1. The amount of practice testing increases;
    2. The time lags between practice testing sessions are greater;
    3. The practice testing requires free recall (used to answer essay questions), as opposed to cued recall (used to respond to short answer questions) or recognition (used to answer multiple choice questions);
    4. The practice testing is repeated until the correct information is recalled four to five times, versus only one time; and
    5. Feedback, such as an explanation of why a particular answer is correct, is provided.

    Studies have shown a benefit to practice testing even when the format of the practice test does not match the format of the exam. This suggests that essay-type prompts may be beneficial to actuarial students studying for preliminary exams and that those studying for upper-level exams can still gain from working the multiple choice and true/false questions found on the older style of exams.

  9. Distributed practice
    Not surprisingly, spacing study sessions out over time appears to be more effective for long-term retention than cramming right before an exam. In general, longer lags between study sessions seem to be more beneficial than shorter lags. One study suggests that the “ideal lag between practice sessions would be approximately 10-20 percent of the desired retention interval” (p. 38). So, for example, if a student needs to retain exam information for two months, he may wish to review his notecards every one to two weeks. We procrastinators needn’t be completely disheartened by these findings, however. The monograph’s authors note that “the distributed-practice effect is often stronger on delayed tests than immediate ones, with massed practice (cramming) actually benefitting performance on immediate tests” (p. 38).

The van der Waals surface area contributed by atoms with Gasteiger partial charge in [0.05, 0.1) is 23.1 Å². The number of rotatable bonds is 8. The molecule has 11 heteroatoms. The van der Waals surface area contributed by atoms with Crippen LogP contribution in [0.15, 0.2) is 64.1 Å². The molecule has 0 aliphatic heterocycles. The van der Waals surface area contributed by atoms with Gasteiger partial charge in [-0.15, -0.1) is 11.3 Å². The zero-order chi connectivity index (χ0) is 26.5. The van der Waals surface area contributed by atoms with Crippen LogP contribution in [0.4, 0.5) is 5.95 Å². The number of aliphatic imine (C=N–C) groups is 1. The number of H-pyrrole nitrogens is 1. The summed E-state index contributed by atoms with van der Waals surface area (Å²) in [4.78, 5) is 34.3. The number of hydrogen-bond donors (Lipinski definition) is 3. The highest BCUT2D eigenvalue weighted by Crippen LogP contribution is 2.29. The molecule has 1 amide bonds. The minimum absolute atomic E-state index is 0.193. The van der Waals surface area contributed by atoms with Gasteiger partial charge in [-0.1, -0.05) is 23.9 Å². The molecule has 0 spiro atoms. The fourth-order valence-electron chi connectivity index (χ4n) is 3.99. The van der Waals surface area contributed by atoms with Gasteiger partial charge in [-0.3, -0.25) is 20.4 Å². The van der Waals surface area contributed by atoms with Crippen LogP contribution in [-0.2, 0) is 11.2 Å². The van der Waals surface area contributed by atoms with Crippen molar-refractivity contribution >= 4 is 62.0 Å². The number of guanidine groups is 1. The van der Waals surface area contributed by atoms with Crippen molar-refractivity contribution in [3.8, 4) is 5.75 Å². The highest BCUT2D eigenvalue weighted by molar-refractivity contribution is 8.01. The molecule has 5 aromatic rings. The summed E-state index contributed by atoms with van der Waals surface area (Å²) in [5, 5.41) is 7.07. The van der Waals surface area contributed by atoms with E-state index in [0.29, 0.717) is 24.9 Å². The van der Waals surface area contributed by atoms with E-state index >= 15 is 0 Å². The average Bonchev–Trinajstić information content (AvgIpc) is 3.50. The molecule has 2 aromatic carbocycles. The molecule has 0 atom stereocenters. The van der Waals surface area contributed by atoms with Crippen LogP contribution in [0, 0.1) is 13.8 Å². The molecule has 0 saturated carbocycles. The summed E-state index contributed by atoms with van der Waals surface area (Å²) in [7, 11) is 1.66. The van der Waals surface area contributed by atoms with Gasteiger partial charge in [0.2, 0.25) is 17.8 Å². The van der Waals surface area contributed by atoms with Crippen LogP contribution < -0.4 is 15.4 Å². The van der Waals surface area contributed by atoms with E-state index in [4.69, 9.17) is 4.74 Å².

10. Interleaved practice
    Students using interleaved practice switch between different types of problems within a single study session, instead of working all problems of one type before moving on to the next subset of problems. This method is thought to boost exam performance by requiring the student to differentiate between various types of problems while studying. The literature suggests that interleaved practice is most effective when the problems of various types are first completed in discrete “blocks,” with interleaving being introduced only once the student has gained proficiency with each type of problem. Most actuarial students probably already use some version of this technique, moving through the study manual section by section and then working practice exams that combine many different types of problems.

    Faced with the competing demands of studying, work, travel, family time, and childcare, actuarial candidates may benefit from seeking ways to improve the efficiency of their study time. All ten of the cited learning techniques can boost exam performance, but busy students may wish to concentrate more of their efforts on the highly-ranked methods, such as practice testing and distributed practice.

    Julie Lederer, ACAS, MAAA, is a consultant at Deloitte Consulting LLP in Chicago, Ill.

i Dunlosky, J., Rawson, K. A., Marsh, E. J., Nathan, M. J., & Willingham, D. T. (2013). Improving Students’ Learning With Effective Learning Techniques: Promising Directions From Cognitive and Educational Psychology. Psychological Science in the Public Interest, 14(1), 4-58. doi: 10.1177/1529100612453266

Summer 2013